What is Trase?
Trase is a supply chain transparency initiative that transforms our understanding of globally traded agricultural commodities. It empowers companies, governments and others to address sustainability risks and opportunities by linking supply chain actors to production landscapes across the world.
At the core of the Trase initiative is trase.earth, a new open-access online platform providing greater supply chain transparency. The platform, based on an innovative approach to mapping agricultural supply chains at scale, offers a powerful response to the urgent need for credible information on the traceability and sustainability performance of commodity supply chains, covering entire countries and production systems.
What does the Trase platform do?
Trase allows users to map supply chains of internationally traded agricultural commodities, such as palm oil and soy, at scale, from the countries where they are produced to the countries that import them, identifying the key supply chain companies along the way. This information can then be mapped against environmental and social indicators to support improved decision making around responsible production, sourcing and investments, as well as monitoring and enforcement. One of the main innovations of Trase is the fact that we map this central portion of global commodity supply chains - from jurisdictions of production to countries of import - for the entire exports of a given commodity.
What commodity supply chains does Trase cover?
Currently, Trase maps soy exports from Brazil and Paraguay, traceable to the level of producer municipalities in Brazil and departments in Paraguay, as well as national level soy and cattle exports from Brazil, Paraguay and Argentina, and Indonesian palm oil. Work is ongoing to map the supply chains of these commodities back to sub-national regions of production. Over the next five years, Trase aims to cover over 70% of the total traded volume in major forest risk commodities, including soy, beef, palm oil, timber, pulp and paper, coffee, cocoa and aquaculture.
What data does Trase include beyond commodity exports?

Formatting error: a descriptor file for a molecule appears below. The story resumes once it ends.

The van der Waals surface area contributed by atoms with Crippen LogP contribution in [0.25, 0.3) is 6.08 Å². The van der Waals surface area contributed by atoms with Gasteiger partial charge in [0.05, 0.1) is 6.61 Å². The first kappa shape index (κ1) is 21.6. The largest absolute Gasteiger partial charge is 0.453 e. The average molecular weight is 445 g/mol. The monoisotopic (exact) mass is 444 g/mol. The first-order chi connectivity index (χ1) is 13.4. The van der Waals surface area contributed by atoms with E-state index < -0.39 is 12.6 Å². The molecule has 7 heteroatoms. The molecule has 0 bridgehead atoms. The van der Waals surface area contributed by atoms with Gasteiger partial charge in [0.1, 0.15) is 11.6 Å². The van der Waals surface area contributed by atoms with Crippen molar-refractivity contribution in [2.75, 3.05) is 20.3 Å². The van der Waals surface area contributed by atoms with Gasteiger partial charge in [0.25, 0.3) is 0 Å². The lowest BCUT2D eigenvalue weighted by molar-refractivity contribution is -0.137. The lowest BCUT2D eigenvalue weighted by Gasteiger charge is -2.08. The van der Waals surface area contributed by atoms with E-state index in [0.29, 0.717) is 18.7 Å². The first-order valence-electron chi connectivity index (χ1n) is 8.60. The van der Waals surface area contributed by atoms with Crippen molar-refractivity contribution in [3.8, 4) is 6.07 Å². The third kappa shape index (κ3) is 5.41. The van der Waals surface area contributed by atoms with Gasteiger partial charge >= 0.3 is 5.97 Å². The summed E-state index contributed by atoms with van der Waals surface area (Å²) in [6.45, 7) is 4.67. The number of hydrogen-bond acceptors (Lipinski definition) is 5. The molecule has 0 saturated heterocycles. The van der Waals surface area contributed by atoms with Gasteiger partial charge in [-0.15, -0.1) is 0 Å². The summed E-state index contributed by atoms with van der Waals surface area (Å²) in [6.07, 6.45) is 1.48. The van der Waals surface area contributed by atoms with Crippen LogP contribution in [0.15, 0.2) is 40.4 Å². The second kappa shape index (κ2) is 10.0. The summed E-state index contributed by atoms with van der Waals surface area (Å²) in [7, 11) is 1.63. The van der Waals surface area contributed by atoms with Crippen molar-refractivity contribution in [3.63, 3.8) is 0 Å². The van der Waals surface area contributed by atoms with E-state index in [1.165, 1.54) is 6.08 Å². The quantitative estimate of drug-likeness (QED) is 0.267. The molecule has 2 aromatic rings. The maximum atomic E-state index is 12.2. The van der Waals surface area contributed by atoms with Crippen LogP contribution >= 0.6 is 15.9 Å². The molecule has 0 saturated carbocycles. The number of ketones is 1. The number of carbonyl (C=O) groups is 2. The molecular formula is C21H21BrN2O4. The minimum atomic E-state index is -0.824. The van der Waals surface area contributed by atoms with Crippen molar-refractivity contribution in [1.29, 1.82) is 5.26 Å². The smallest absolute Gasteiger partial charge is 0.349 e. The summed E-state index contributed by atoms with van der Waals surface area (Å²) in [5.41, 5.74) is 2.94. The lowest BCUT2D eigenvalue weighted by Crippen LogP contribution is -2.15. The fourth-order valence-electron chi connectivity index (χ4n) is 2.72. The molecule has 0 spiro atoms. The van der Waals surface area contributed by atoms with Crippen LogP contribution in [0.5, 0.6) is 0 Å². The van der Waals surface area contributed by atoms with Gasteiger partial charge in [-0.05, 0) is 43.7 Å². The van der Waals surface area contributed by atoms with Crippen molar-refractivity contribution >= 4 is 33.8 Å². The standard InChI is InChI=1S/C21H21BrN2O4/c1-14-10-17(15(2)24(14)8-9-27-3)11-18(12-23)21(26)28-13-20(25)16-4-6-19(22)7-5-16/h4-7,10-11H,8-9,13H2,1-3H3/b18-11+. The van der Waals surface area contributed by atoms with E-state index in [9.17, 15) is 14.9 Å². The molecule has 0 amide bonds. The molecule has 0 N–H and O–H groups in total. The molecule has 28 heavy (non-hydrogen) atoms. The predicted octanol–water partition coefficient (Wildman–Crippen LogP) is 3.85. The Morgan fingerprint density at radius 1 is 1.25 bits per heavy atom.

Trase currently includes a range of sustainability indicators associated with the production of agricultural commodities including deforestation and related impacts, including water, biodiversity, greenhouse gas emissions, rural development and livelihoods. Trase also includes data on the economic value of exports, and we will soon be adding indicators of good agricultural management practices and good territorial governance to support decisions around investment priorities.
We are only at the beginning of exploring the range of environmental, social and economic indicators that can be linked to Trase. See Data and Methods for more information on the indicators that are currently available.
How does the supply chain mapping in the Trase platform work?
The supply chain mapping at the core of Trase balances scale and resolution of data, so that it is possible to map entire commodity supply chains, covering countries and sectors (e.g. Brazilian soy) through to local level (e.g. municipalities in Brazil). This approach maps the entire middle section of a supply chain, linking regions of production to countries of import, via the individual companies that export and import a particular traded commodity.
This pioneering approach to supply chain mapping is an enhanced form of material flow analysis, first published by Godar et al. (2015) who termed the approach Spatially-Explicit Information on Production to Consumption Systems (SEI-PCS). Different versions of SEI-PCS have been developed used in subsequent Trase releases.
The latest version of SEI-PCS supply chain mapping is v.2.2 for Brazilian soy that uses direct matching of per-shipment customs information with asset-level company tax registration data. For more information see Data and Methods.
What is that diagram that looks like strands of spaghetti?